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Legislative Year: 2018 Change

Colorado Eyes & Ears »

The "don't touch my rights" argument appeared in the state Senate today in the debate over where one person's religion encroaches on another person's right to health care services. Many senators apparently wished the memorial didn't get as far as the Senate floor, but, as Senator Ellen Roberts, R-Durango, said, "it is what it is." The memorial went down in a 15-20 party line vote.

SM12-003, the Respect For Rights Of Conscience Act Of 2011 sponsored by Senator Tim Neville, R-SoJeffco, would send a message to the US Congress that the Colorado legislature wants health care providers to be able to opt out of offering services that violate religious or moral beliefs.

For all Senate Republicans, men and women, religious rights begin with the 1st amendment and the free exercise of religion.  For all Democrats, women and men, a violation of rights begins when a woman's health care is denied because of someone else's expression of religion.

As usual in these debates, some Senators were emotional and personal. But Senator Ellen Roberts apparently told the men in her caucus to stay seated and shut up.  She warned her colleagues, "Unless you think we are a prop, we have put superglue on their (GOP male senators) seats."  She apparently wanted to tone down the biblical citations in play in Thursday's SB12-002 arguments over civil unions. 

Roberts made a strong case against the idea of SBM-003 as a "war on women."  She's a pro-choice Republican whose mother and grandmother went through that war in the last century.  She made the constitutional argument that the freedom of religion is a fundamental, unassailable right.  It's the reason her Quaker forebears came to the United States in the first place.  Turning tables on Democrats, she cited her vote in support of SB-002 as demonstration of her commitment to individual rights, and in her view, SM-003 holds the same status.

Senator Morgan Carroll, D-Aurora, agreed with Roberts that religious freedom is unassailable, as long as it remains within the personal realm.  As soon as one person's religion crosses a line into another person's realm, religious freedom turns into religion establishment, violating the constitutional premise that the state may not impose any religion on any person.  Carroll also cited the many privacy concerns as people seeking reproductive health care would have to ask doctors, nurses, pharmacists, hospitals, and any other health care provider whether they will be able to receive all health care services.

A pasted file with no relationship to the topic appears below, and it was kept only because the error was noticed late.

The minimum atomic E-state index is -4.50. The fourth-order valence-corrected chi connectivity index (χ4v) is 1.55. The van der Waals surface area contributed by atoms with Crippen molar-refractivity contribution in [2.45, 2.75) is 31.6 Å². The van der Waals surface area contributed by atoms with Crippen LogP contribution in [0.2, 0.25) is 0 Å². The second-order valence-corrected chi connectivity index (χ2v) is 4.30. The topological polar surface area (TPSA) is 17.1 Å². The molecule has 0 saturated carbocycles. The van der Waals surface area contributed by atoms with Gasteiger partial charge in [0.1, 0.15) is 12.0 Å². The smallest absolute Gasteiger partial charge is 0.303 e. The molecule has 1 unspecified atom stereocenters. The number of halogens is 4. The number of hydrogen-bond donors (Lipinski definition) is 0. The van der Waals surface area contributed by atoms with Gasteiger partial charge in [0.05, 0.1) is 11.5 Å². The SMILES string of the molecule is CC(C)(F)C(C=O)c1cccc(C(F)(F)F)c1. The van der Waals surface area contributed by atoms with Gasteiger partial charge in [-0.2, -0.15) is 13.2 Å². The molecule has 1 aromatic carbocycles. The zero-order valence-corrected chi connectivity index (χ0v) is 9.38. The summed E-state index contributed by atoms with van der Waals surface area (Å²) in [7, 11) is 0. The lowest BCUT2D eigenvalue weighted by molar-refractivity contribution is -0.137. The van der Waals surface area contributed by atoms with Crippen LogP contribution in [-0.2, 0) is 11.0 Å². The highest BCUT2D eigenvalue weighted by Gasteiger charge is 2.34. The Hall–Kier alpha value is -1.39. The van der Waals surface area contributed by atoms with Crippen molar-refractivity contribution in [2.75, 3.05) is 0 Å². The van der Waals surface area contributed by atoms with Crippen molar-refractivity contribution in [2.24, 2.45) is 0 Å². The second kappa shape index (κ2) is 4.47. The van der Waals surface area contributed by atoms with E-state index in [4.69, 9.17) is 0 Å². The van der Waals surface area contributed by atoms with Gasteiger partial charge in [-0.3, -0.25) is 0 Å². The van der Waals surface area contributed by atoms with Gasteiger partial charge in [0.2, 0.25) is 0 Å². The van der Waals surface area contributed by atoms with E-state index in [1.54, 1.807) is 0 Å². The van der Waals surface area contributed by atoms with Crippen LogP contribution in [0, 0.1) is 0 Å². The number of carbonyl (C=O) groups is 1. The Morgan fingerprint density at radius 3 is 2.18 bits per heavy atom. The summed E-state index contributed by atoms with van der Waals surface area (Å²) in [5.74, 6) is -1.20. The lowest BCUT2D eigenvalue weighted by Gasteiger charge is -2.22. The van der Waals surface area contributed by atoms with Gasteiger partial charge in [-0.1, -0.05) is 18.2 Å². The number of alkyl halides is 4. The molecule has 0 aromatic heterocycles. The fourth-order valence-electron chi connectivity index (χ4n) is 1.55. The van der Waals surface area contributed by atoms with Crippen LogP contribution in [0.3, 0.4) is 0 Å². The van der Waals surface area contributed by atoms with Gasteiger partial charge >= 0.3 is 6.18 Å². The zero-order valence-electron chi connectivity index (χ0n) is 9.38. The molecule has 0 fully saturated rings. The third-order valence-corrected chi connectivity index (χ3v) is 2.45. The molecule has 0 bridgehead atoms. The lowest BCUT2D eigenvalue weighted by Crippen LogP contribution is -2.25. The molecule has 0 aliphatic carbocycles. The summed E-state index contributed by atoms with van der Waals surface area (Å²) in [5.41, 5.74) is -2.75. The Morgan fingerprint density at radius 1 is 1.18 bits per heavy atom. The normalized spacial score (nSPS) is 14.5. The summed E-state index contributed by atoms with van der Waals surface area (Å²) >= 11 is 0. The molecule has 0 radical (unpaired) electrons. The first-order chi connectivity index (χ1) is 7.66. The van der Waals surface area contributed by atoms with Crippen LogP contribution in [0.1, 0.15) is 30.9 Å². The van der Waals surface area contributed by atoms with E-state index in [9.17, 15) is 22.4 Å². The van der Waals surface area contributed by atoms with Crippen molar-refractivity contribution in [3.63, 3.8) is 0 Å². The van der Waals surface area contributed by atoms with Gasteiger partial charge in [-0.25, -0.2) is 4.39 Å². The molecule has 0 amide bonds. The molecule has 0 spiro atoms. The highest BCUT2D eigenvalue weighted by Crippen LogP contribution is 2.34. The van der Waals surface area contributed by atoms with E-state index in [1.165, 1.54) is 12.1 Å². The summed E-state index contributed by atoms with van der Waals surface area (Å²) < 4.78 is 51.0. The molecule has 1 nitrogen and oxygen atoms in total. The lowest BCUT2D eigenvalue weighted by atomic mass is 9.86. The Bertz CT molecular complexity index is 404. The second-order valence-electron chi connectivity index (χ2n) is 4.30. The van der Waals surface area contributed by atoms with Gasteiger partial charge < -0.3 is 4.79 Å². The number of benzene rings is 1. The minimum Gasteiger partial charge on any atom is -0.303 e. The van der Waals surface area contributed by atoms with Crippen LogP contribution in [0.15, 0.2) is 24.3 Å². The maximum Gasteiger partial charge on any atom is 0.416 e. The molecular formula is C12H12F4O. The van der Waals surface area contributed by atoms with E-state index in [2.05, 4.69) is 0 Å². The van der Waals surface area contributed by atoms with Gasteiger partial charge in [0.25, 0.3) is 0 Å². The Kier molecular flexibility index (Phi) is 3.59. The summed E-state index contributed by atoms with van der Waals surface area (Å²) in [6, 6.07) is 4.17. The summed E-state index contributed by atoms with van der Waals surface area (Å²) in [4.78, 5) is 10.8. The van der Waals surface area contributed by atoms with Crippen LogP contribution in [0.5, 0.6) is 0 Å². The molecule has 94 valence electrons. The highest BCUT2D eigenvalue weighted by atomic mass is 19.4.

Senator Angela Giron, D-Pueblo, "called out" the Catholic church for pushing the issue.  "Our bodies are being used as political pawns," said Giron.  "That all male hierarchy in the church is being leveraged against us... It's a cheap trick to prevent women from having basic health care."

Senator Nancy Spence, R-Centennial, offered an interesting take.  Her mother told her, as a Catholic, that God wouldn't give her any more children than she could handle.  After four children in roughly four years, she had a discussion with her non-Catholic husband about "what the lord had in mind for us."  They didn't have any more children, but Spence cited the need for the Obama administration to keep to its promise to find a way for health care providers to exercise their religious freedoms in the health care system.

After the vote, Senator Roberts provided acetone to her male Republican colleagues so they could peel away from their chairs for committee business.  PEN, CCW



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